Pension Plan Clarifies Breach DiscoveryCongress Gets Thrift Savings Plan Incident Update
In response to Congress' request for additional information, the Federal Retirement Thrift Investment Board has changed its story about how it found out about a July 2011 data breach affecting its Thrift Savings Plan. The breach is believed to have exposed personally identifiable information on as many as 123,000 retirement plan participants. (See Why Did Hackers Hit the Fed Pension Plan?)
The Thrift Savings Plan is a retirement savings plan, similar to a 401(k), for federal employees in all branches of government, the U.S. Postal Service and members of the uniformed services.
In a letter sent to the Federal Retirement Thrift Investment Board on May 29, Sen. Susan Collins, R-Maine, ranking member of the Senate Homeland Security and Governmental Affairs Committee, which oversees the Thrift Savings Plan, asked for more details about the sophisticated cyber-attack disclosed on May 25.
In its June 5 response, the board changes its account of how it learned about the breach, but offers few other new details.
The board says it was notified on April 10 by Serco Inc., a third-party service provider it hired in 2011, that one of its computers suffered a sophisticated cyberattack in July 2011. Serco provides professional, technology and management services focused on the federal government.
Initially, in its May 25 notice about the incident, the board said it was notified of the breach on April 11 by the FBI.
In the response to Sen. Collins, the board says it and Serco "immediately acted to isolate and contain the suspected source of the data," the June 5 response letter states.
"After a combined investigation, on April 13, the FRTIB and Serco determined that data belonging to the FRTIB, including personally identifiable information of TSP participants, had been compromised. Within one hour of the discovery, the FRTIB notified U.S. CERT (Computer Emergency Readiness Team) as required by the Federal Information Security Management Act."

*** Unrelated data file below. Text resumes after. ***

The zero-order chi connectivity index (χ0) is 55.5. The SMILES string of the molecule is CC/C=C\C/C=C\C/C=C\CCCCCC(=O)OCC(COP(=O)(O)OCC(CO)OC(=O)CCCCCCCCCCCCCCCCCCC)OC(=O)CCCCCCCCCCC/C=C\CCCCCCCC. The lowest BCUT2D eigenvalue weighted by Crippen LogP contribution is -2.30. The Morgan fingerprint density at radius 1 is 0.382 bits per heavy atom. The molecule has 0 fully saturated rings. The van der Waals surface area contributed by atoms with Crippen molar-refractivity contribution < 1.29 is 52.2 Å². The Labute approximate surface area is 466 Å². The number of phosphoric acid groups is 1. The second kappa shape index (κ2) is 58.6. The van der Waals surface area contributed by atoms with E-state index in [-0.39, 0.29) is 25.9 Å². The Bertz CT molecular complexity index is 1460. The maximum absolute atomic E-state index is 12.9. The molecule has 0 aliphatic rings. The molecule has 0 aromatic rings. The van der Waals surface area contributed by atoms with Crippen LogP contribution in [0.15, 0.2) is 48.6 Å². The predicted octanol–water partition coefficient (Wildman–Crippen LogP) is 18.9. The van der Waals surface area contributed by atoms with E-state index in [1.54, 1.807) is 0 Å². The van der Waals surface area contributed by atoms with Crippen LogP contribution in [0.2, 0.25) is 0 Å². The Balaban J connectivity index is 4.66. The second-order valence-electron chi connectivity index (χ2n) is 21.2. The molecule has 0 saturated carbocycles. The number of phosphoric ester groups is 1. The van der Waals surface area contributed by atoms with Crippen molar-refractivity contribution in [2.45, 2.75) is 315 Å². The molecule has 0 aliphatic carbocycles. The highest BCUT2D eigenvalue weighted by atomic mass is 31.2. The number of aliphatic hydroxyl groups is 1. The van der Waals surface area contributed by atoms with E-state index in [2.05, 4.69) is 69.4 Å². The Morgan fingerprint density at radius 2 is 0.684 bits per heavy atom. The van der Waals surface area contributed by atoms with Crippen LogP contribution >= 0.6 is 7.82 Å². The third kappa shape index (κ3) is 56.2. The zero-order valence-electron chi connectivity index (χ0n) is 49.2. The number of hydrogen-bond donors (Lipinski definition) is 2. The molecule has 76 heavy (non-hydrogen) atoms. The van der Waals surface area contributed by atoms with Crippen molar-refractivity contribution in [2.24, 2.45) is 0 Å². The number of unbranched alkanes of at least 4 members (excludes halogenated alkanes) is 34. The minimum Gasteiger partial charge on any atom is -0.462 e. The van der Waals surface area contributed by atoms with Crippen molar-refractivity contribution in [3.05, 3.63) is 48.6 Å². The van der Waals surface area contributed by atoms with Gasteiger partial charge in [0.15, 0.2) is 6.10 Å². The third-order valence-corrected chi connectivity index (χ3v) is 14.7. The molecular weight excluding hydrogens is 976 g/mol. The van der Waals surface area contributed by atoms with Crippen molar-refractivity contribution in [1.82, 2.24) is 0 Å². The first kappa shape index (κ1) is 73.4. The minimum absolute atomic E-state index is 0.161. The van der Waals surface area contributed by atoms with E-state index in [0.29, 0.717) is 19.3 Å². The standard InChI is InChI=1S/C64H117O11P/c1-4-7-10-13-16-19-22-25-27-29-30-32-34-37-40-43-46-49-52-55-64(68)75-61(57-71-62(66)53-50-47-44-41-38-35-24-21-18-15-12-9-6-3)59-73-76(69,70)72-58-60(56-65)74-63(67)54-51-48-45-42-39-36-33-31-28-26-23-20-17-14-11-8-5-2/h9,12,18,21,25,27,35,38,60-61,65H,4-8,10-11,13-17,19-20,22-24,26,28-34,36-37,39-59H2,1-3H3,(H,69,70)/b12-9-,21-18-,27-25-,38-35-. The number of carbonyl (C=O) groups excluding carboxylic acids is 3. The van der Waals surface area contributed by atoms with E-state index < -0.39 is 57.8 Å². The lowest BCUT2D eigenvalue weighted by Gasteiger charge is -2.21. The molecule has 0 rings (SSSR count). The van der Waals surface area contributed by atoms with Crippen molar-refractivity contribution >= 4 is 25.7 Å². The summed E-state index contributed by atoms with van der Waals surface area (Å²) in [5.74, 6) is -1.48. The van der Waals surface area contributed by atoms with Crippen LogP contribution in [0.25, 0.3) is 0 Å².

The board did not explain why the July 2011 breach was not discovered until April 2012, nor did it clarify the role the FBI played in the discovery of the breach.
The board did, however, say it did not initially know which pension plan participants had been affected. Thus, it took the board and Serco until May 4 to compile a list of Social Security numbers and other information that had been compromised.
"On May 8, the FRTIB produced a file that was verified against our TSP participant database," the response reads. "On May 20, the FRTIB received an independent verification and validation confirming that the various files that had been accessed had been completely and correctly analyzed to accurately capture the affected population."
The board says it needed time to drill down to determine the breadth of the breach, which is why it did not notify Congress until May 25.
Officials at the board provided Collins' office with copies of the two versions of the breach response letters it mailed to affected participants but asked that those letters not be made public. The board says that less than half of the affected participants had financial account numbers and routing numbers exposed during the attack.
The board also says it is reviewing its incident-handling procedures to determine when Congressional notifications of breaches should be made.
More Behind the Breach?
In its letter, the board says it has no evidence that the exposed information was misused for financial gain. But some experts, such as David Land, an IT security expert and former Cyber Counterintelligence Officer for the Oak Ridge National Laboratory and the U.S. Department of Energy, speculate that the attack was waged for intelligence-gathering purposes.
Many of the federal employees and service members hit by the breach probably have security clearance to sensitive and classified information, Land says.
"Were I to guess, this was likely a foreign-state-sponsored effort to gain intelligence and potential targeting information," Land says.